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Thanks for the responses.

I think I should clarify this a bit. I'm trying to separate the "normal" post-processing that I would do regardless of what I'm being paid -- like color corrections, toning, sharpening, cropping, blending multiple exposures -- from the material changes I'm being requested to do (like changing the color of the flowers).

I have no problem with charging extra for that work, but what I haven't done a good job of is communicating to my clients where the line is. I'd like to get some language into my contracts to clearly communicate a policy so that it's clear at what point I'm going to start billing an hourly rate for re-touch work.

Be specific in the contract.

Included - minor retouching such as color corrections, toning, sharpening, cropping, blending multiple exposures

Extra/Variation - larger changes to the integrity of the image (total color changes, etc etc etc)

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feppe
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« Reply #27 on: June 30, 2011, 11:02:25 AM »
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Very informative thread.

You can also term things in essential vs advanced editing. Essential editing is included in the price, advanced editing is billed by hour with a description of what each type includes.

"Essential" and "advanced" might mean a very different things to a client and the photographer. The worst-case scenario is that the photographer will be in court arguing with a trained attack lawyer on the definition Tongue It's best to describe where exactly the line is drawn between included PP and what costs extra, which is something I attempted to do in my earlier post.

It's best to draft the contract and take it to a lawyer. The few hundred EUR/USD spent on it will pay itself back very quickly in a dispute, no matter whether it is agreed upon in a gentlemanly manner (whatever happened to that?), or goes to judge, mediation or trial.
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feppe
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« Reply #28 on: June 30, 2011, 05:40:10 PM »
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That looks like a 'work for hire' type of agreement to me - whereby you are talking to them & charging them for your time & expenses to do a job for them - rather than a 'licence' type of agreement - whereby you are talking to them & charging them for the use of your pictures.

That's indeed a crucial distinction: work for hire means that the client gets copyright of the work in question.
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Rob C
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« Reply #29 on: July 01, 2011, 03:40:25 AM »
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That's indeed a crucial distinction: work for hire means that the client gets copyright of the work in question.



That's why lawyers do well.

In a recent conversation with one, I learned that the finest minds in the profession don't ever want to go to court: they always seek an out-of-court settlement. That's why the owl is a symbol for them.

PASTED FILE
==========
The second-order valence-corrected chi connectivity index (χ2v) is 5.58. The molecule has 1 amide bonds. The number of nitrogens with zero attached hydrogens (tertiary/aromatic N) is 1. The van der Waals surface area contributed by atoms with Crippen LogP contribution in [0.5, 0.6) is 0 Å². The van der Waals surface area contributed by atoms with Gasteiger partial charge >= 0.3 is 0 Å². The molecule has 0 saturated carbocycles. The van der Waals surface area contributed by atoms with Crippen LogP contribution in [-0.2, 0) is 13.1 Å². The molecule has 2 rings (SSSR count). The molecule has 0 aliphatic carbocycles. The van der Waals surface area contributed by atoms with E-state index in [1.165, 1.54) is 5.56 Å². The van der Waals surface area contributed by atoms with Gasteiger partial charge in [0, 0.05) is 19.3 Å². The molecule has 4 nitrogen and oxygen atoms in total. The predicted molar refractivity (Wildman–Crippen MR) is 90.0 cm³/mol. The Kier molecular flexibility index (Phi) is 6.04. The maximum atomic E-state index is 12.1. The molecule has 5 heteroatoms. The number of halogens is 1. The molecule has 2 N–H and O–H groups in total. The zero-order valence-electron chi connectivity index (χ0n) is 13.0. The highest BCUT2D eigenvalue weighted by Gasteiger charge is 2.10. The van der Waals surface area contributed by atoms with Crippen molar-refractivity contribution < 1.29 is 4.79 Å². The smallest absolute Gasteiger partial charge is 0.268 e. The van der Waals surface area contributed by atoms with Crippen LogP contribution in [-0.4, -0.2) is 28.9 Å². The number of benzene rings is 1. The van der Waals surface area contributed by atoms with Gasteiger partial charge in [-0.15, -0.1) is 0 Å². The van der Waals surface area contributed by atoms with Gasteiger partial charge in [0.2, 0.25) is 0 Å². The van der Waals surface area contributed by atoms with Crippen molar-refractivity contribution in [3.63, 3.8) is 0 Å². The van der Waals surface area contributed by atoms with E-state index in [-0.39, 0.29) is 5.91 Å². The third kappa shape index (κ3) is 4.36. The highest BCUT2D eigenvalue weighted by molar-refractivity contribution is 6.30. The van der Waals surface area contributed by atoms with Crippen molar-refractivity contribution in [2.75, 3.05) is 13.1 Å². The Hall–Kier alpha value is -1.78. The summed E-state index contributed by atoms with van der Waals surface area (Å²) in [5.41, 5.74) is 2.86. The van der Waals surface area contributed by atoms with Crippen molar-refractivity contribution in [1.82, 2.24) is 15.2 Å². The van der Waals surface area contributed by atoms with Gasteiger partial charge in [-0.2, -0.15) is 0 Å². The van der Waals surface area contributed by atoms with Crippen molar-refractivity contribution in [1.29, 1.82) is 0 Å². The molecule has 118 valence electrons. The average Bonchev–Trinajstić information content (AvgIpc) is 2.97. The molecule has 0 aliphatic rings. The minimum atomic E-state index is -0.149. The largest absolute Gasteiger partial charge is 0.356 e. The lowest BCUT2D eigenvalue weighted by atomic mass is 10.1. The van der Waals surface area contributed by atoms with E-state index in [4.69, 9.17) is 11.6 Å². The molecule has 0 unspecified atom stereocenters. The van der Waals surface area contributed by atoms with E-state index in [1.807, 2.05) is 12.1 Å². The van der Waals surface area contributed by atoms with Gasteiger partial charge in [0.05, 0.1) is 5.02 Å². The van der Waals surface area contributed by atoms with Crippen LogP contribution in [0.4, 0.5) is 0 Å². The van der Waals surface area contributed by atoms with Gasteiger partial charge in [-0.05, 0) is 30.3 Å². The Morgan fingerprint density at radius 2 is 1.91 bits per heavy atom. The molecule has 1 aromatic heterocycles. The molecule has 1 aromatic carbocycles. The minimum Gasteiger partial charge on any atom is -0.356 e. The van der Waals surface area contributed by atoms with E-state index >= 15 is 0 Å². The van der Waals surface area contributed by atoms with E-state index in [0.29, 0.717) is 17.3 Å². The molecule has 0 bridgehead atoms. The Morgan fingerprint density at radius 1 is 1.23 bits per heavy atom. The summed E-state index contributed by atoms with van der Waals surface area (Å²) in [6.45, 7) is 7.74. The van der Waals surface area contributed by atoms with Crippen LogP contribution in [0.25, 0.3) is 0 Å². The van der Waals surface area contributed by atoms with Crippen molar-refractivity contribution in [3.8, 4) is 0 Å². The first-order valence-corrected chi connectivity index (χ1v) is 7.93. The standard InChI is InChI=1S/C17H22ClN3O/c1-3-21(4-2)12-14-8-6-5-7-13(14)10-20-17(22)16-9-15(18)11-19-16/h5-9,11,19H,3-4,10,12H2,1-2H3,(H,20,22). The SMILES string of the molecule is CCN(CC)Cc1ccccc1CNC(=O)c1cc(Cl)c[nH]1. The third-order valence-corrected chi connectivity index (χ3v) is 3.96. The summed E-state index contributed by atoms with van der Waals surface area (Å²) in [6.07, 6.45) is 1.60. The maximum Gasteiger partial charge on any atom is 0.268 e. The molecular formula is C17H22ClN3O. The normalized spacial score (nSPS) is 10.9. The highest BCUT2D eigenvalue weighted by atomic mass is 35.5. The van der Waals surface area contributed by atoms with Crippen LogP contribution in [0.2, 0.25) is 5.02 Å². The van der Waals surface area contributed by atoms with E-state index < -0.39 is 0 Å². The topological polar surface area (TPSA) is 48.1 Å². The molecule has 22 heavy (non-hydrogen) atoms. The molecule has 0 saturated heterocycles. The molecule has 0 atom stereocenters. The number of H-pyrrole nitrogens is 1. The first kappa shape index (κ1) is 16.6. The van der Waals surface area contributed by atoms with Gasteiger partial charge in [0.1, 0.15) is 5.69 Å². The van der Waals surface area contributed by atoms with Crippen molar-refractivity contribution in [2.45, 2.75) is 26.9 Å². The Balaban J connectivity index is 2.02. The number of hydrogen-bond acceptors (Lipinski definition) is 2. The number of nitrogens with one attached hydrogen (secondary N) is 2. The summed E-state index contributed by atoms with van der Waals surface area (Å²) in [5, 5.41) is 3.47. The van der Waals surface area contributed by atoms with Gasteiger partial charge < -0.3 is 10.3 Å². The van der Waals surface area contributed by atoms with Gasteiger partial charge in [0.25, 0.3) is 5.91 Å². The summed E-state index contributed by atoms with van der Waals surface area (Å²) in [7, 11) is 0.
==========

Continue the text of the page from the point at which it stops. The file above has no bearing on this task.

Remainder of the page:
In the case of the fine distinction made by feppe, I think that these things could be simplified by introducing standards of contractual behaviour where different jobs, photography included, work within simplified guidelines. In other words, if you hire a photographer, there is only a single form of hire/copyright that is possible and then everybody understands where they stand. I understand that the differences adopted are mainy there in order that the snapper might winkle out a little more revenue; okay, that's what it's all about; but the level of fees would always be an individual's choice. What's not to like about a situation where another photographer can't undercut you via the contract but only through price?

Freedom of negotiation might sound a very attractive proposition, but it's what's led to much of the confusion that surrounds pricing and expectations on both the part of the doer and the payer! I faced similar problems too, not so much copyright because things were slightly different up until the 80s ran their course, but pricing for calendars was hellishly complex, or it could have been. My solution was to simplify: I priced everything that I could think would impinge upon the job and then, checking out what vaguely similar non-bespoke calendars were retailing at, I added a percentage to the projected production costs for my projects that I thought fair, that paid for my design, photographic and production time, and would stand comparison with the retail market should my client ever choose to check that as a guide to my prices. It worked out very happily. Please, don't get me going on Golden Ages again!

Which brings me back, neatly, to my lawyer friend: did you know that even they had a Golden Age at around the same time?

Rob C
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tom bako
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« Reply #30 on: July 03, 2011, 11:30:30 PM »